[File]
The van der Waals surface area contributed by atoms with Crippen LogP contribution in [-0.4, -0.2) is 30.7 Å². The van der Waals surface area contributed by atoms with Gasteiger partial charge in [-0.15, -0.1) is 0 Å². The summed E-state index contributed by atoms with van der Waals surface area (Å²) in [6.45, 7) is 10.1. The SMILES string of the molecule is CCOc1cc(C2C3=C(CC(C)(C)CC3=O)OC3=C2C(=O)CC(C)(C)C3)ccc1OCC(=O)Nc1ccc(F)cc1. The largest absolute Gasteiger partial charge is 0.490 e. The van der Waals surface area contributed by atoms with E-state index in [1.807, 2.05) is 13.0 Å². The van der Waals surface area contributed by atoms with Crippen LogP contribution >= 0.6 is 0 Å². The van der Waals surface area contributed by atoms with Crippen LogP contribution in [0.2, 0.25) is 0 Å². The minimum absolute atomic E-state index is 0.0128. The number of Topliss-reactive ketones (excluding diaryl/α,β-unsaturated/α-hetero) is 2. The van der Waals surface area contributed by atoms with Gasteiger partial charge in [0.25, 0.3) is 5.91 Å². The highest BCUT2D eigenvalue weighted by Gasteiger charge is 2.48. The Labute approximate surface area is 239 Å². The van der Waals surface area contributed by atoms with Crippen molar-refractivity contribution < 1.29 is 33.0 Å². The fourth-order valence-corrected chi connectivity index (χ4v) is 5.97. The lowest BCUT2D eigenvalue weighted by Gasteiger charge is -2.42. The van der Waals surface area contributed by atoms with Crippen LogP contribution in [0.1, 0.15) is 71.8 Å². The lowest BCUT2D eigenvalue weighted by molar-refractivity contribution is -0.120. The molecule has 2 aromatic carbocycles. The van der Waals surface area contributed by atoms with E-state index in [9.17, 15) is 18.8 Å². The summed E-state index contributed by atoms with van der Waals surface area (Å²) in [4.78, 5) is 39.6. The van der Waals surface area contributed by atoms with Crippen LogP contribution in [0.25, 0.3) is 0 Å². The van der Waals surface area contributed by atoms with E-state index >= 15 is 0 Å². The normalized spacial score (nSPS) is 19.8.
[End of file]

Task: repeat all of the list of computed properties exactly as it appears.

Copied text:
The van der Waals surface area contributed by atoms with Crippen LogP contribution in [-0.4, -0.2) is 30.7 Å². The van der Waals surface area contributed by atoms with Gasteiger partial charge in [-0.15, -0.1) is 0 Å². The summed E-state index contributed by atoms with van der Waals surface area (Å²) in [6.45, 7) is 10.1. The SMILES string of the molecule is CCOc1cc(C2C3=C(CC(C)(C)CC3=O)OC3=C2C(=O)CC(C)(C)C3)ccc1OCC(=O)Nc1ccc(F)cc1. The largest absolute Gasteiger partial charge is 0.490 e. The van der Waals surface area contributed by atoms with E-state index in [1.807, 2.05) is 13.0 Å². The van der Waals surface area contributed by atoms with Crippen LogP contribution >= 0.6 is 0 Å². The van der Waals surface area contributed by atoms with Crippen LogP contribution in [0.2, 0.25) is 0 Å². The minimum absolute atomic E-state index is 0.0128. The number of Topliss-reactive ketones (excluding diaryl/α,β-unsaturated/α-hetero) is 2. The van der Waals surface area contributed by atoms with Gasteiger partial charge in [0.25, 0.3) is 5.91 Å². The highest BCUT2D eigenvalue weighted by Gasteiger charge is 2.48. The Labute approximate surface area is 239 Å². The van der Waals surface area contributed by atoms with Crippen molar-refractivity contribution < 1.29 is 33.0 Å². The fourth-order valence-corrected chi connectivity index (χ4v) is 5.97. The lowest BCUT2D eigenvalue weighted by Gasteiger charge is -2.42. The van der Waals surface area contributed by atoms with Crippen LogP contribution in [0.1, 0.15) is 71.8 Å². The lowest BCUT2D eigenvalue weighted by molar-refractivity contribution is -0.120. The molecule has 2 aromatic carbocycles. The van der Waals surface area contributed by atoms with E-state index in [9.17, 15) is 18.8 Å². The summed E-state index contributed by atoms with van der Waals surface area (Å²) in [4.78, 5) is 39.6. The van der Waals surface area contributed by atoms with Crippen LogP contribution in [0.25, 0.3) is 0 Å². The van der Waals surface area contributed by atoms with E-state index >= 15 is 0 Å². The normalized spacial score (nSPS) is 19.8.